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Titolo:
Beyond co-ethnic solidarity: Mexican and Ecuadorean employment in Korean-owned businesses in New York City
Autore:
Kim, DY;
Indirizzi:
CUNY, Grad Ctr, Dept Sociol, New York, NY 10036 USA CUNY New York NY USA 10036 Grad Ctr, Dept Sociol, New York, NY 10036 USA
Titolo Testata:
ETHNIC AND RACIAL STUDIES
fascicolo: 3, volume: 22, anno: 1999,
pagine: 581 - 605
SICI:
0141-9870(199905)22:3<581:BCSMAE>2.0.ZU;2-J
Fonte:
ISI
Lingua:
ENG
Soggetto:
LOS-ANGELES; LABOR; IMMIGRANTS; DOMINICAN; DEBATE;
Keywords:
ethnic business; ethnic solidarity; Koreans; Mexicans; Ecuadoreans; labour relations;
Tipo documento:
Article
Natura:
Periodico
Settore Disciplinare:
Social & Behavioral Sciences
Citazioni:
54
Recensione:
Indirizzi per estratti:
Indirizzo: Kim, DY CUNY, Grad Ctr, Dept Sociol, 33 W 42nd St, New York, NY 10036 USA CUNY 33 W 42nd St New York NY USA 10036 St, New York, NY 10036 USA
Citazione:
D.Y. Kim, "Beyond co-ethnic solidarity: Mexican and Ecuadorean employment in Korean-owned businesses in New York City", ETHN RACIAL, 22(3), 1999, pp. 581-605

Abstract

Immigrants have relied on ethnic ties to promote cooperation and mutual support. Middleman minorities and ethnic enclaves have been the most prominent in stressing the role of ethnic solidarity in immigrant entrepreneurship. The ethnic enclave thesis, in particular, posits the mutually beneficial relations between co-ethnic employers and co-ethnic employees. On the one hand, ethnic employers can make use of a large pool of cheap coethnic workers, while co-ethnic employees, on the other hand, can capitalize on reciprocity, on-the-job training, managerial and supervisory positions, and future self-employment (Portes and Each 1985; Portes and Manning 1991). The increasingly visible employment of Latinos, and particularly Mexicans in Korean-owned small businesses in New York City, often displacing and now replacing Korean employees, questions the prevailing patterns of coethnic employment and future promotion. This article examines when, how and why Korean employers have turned away from the 'benefits' of employing Koreans and instead opted for the recruitment and employment of non-Koreans, predominantly Mexicans and Latinos in New York City.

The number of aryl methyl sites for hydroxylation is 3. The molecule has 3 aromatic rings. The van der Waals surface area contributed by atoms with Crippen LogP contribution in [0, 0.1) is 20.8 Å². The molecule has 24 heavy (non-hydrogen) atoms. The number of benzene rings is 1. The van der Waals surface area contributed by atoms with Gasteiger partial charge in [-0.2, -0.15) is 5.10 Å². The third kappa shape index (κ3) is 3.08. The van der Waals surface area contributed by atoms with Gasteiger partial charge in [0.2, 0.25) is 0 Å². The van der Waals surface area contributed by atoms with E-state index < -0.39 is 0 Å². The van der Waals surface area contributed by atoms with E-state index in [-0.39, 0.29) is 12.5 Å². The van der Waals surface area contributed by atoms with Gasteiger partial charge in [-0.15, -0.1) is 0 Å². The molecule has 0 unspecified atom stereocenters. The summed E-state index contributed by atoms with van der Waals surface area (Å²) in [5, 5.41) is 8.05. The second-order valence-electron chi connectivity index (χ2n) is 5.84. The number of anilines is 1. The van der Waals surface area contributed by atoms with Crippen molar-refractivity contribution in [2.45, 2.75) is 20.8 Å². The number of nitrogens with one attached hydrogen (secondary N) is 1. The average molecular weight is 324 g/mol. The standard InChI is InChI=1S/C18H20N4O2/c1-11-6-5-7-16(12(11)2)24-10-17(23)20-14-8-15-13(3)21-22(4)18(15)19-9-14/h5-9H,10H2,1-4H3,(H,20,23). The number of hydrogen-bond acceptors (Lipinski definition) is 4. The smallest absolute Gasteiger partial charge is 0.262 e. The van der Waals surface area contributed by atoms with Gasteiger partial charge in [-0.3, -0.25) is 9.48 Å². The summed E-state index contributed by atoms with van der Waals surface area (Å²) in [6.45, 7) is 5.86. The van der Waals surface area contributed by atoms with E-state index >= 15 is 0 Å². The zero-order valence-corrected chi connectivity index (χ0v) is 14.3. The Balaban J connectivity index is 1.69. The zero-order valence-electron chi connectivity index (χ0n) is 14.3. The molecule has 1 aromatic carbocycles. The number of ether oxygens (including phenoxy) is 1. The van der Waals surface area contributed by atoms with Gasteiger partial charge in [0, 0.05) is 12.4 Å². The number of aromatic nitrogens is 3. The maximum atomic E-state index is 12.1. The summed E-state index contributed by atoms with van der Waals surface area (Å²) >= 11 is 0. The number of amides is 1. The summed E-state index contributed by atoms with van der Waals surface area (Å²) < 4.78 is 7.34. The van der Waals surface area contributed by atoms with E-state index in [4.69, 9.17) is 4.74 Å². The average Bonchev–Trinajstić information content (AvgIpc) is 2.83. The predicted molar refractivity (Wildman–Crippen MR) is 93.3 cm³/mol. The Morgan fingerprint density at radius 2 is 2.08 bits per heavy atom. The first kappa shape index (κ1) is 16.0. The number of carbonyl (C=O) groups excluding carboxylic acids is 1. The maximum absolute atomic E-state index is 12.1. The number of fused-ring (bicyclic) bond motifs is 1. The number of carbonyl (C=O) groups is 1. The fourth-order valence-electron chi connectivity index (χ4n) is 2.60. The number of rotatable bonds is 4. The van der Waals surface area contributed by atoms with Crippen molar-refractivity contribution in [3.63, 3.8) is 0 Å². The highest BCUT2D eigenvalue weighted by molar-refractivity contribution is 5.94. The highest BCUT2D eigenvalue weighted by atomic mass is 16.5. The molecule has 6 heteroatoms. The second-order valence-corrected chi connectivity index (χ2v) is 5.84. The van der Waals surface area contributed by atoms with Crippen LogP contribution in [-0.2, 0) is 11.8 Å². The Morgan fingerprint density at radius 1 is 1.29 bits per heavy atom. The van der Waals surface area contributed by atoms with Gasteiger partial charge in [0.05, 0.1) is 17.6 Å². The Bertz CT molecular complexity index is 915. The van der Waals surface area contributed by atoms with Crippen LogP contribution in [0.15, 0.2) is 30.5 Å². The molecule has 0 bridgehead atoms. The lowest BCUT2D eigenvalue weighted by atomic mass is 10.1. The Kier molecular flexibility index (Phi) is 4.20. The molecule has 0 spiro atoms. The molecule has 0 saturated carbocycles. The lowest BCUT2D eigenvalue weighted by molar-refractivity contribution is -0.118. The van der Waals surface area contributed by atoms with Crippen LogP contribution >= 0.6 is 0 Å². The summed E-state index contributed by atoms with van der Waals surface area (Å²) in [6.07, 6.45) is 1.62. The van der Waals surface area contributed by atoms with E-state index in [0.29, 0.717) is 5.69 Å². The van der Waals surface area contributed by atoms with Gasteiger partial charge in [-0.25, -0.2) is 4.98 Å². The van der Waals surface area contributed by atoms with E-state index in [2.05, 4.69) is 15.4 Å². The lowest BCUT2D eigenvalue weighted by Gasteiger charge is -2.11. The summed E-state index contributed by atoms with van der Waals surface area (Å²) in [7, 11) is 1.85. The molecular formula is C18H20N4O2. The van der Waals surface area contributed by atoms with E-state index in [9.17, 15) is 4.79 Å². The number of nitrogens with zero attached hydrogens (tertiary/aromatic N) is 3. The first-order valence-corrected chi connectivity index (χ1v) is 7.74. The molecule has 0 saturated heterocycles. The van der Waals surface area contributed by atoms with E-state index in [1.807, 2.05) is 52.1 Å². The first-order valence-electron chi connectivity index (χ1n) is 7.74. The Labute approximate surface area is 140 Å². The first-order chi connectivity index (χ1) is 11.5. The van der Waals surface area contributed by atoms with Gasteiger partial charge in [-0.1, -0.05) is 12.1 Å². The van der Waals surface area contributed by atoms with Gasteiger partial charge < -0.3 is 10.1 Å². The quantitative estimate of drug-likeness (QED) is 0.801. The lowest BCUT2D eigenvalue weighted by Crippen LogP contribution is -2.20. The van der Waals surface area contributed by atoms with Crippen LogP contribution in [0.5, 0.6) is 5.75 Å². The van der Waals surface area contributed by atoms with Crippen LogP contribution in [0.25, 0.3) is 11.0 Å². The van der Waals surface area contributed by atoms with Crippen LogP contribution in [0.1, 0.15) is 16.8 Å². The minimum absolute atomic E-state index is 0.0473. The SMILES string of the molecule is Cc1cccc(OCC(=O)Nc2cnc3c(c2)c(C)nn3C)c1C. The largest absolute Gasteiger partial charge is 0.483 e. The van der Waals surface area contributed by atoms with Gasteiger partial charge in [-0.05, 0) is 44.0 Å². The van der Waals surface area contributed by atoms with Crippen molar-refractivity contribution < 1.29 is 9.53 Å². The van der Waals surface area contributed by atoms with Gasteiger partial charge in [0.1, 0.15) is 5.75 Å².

ASDD Area Sistemi Dipartimentali e Documentali, Università di Bologna, Catalogo delle riviste ed altri periodici
Documento generato il 08/04/20 alle ore 08:32:18